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Argus Media: Singapore bunker sales in February fall

15 Mar 2022

Bunker sales in Singapore in February totalled 3.5mn t, down sharply by 532,000t from the previous month and down by 15pc from a year earlier.

14 March 2022

This was the lowest monthly total in at least 14 months, according to data from the city state’s Maritime and Port Authority (MPA). The MPA has only provided monthly data from January 2021 onwards.

The fall in consumption is mainly the result of February being a shorter month, totalling 28 days, but also because of more competitive prices in other Asian ports, such as South Korea, China and Japan.

“South Korea especially has been very competitive on VLSFO, pulling demand away from Singapore”, said one local trader.

The port sold 2.29mn t of very-low sulphur fuel oil (VLSFO) in February, down from 2.56mn t in January.

Bunker prices in China have also been cheaper, because of bad weather, Covid-19 outbreaks and weaker demand that translated into selling pressure.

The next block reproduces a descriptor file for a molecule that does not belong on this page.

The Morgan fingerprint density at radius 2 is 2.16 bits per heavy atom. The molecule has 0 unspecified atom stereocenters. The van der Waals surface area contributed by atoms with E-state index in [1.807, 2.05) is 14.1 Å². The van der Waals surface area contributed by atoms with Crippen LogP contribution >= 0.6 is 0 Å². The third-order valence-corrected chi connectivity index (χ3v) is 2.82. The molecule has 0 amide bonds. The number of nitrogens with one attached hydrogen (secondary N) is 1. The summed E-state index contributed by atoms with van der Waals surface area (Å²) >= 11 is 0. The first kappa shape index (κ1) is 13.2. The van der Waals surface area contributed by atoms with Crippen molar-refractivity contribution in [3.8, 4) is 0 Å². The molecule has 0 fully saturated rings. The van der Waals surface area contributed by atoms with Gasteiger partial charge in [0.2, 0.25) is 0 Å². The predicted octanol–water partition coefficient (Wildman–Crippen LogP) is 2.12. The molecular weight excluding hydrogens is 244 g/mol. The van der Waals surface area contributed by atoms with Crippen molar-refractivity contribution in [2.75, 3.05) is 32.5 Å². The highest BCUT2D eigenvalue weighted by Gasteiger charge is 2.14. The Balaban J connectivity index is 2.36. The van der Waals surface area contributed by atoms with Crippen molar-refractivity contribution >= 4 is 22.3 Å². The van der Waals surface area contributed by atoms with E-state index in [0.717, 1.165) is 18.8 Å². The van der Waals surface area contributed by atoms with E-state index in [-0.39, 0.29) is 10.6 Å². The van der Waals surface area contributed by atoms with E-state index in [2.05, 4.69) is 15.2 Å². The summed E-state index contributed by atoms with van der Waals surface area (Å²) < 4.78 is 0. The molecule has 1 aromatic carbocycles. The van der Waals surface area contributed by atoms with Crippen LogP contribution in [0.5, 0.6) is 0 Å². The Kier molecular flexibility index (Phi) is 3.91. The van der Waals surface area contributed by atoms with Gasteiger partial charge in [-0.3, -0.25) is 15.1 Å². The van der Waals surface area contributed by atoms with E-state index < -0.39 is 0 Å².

“High cargo and ex-wharf premiums are also not helping Singapore”, said another trader. “The low February number spooked everyone but nobody’s surprised.”

Sales of high-sulphur fuel oil (HSFO) reached 924,000t, down from 1.12mn t the previous month. It was the first time since September last year that HSFO sales fell below 1mn t.

Consumption of low-sulphur marine gasoil (LSMGO) fell to 281,000t, which was also the lowest in at least 14 months. “Gasoil cargo has been in short supply, hence we are more cautious committing volumes”, a gasoil trader said.

A total of 2,805 vessels called at Singapore to bunker in February, down sharply from 3,115 in January, according to MPA data. This translates into an average stem size of 1,248t. It was the first time in at least 14 months that bunker calls fell below 3,000.

Argus reported a daily average of 12 spot bunker deals in February, split between eight for VLSFO, 2.5 for LSMGO and 1.5 for HSFO.

Singapore’s delivered VLSFO, LSMGO and HSFO prices in February averaged $735/t, $829/t and $525/t respectively, up firmly from $663/t, $738/t and $482/t in January, according to Argus data.

Some market participants expect March sales might also fare badly, with higher outright crude and bunker prices that are discouraging shipowners from buying. But Singapore stands to benefit in times of such high uncertainty as shipowners flock to familiarity, as when the Covid-19 pandemic first hit in 2020.

By Sammy Six

 

Photo credit and source: Argus Media
Published: 15 March, 2022

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